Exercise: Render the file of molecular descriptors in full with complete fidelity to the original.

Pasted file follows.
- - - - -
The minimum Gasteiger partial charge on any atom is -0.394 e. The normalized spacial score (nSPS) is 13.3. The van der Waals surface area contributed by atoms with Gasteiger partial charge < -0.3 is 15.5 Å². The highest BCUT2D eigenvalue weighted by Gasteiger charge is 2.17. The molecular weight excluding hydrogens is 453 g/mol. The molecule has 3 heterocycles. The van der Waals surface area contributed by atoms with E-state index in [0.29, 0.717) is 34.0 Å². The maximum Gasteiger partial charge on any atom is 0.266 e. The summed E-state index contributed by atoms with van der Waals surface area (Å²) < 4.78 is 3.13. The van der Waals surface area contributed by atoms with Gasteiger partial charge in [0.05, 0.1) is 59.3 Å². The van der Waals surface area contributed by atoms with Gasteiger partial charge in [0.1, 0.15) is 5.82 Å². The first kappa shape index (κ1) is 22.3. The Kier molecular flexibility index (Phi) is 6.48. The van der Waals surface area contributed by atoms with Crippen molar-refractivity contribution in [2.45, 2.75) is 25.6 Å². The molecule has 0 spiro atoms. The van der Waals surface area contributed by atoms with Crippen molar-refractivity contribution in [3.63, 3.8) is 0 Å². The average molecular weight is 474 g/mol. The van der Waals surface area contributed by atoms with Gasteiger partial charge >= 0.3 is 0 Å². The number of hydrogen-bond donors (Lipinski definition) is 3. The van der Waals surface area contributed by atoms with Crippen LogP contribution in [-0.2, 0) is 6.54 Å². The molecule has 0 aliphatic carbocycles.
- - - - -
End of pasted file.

The minimum Gasteiger partial charge on any atom is -0.394 e. The normalized spacial score (nSPS) is 13.3. The van der Waals surface area contributed by atoms with Gasteiger partial charge < -0.3 is 15.5 Å². The highest BCUT2D eigenvalue weighted by Gasteiger charge is 2.17. The molecular weight excluding hydrogens is 453 g/mol. The molecule has 3 heterocycles. The van der Waals surface area contributed by atoms with E-state index in [0.29, 0.717) is 34.0 Å². The maximum Gasteiger partial charge on any atom is 0.266 e. The summed E-state index contributed by atoms with van der Waals surface area (Å²) < 4.78 is 3.13. The van der Waals surface area contributed by atoms with Gasteiger partial charge in [0.05, 0.1) is 59.3 Å². The van der Waals surface area contributed by atoms with Gasteiger partial charge in [0.1, 0.15) is 5.82 Å². The first kappa shape index (κ1) is 22.3. The Kier molecular flexibility index (Phi) is 6.48. The van der Waals surface area contributed by atoms with Crippen molar-refractivity contribution in [2.45, 2.75) is 25.6 Å². The molecule has 0 spiro atoms. The van der Waals surface area contributed by atoms with Crippen molar-refractivity contribution in [3.63, 3.8) is 0 Å². The average molecular weight is 474 g/mol. The van der Waals surface area contributed by atoms with Gasteiger partial charge >= 0.3 is 0 Å². The number of hydrogen-bond donors (Lipinski definition) is 3. The van der Waals surface area contributed by atoms with Crippen LogP contribution in [-0.2, 0) is 6.54 Å². The molecule has 0 aliphatic carbocycles.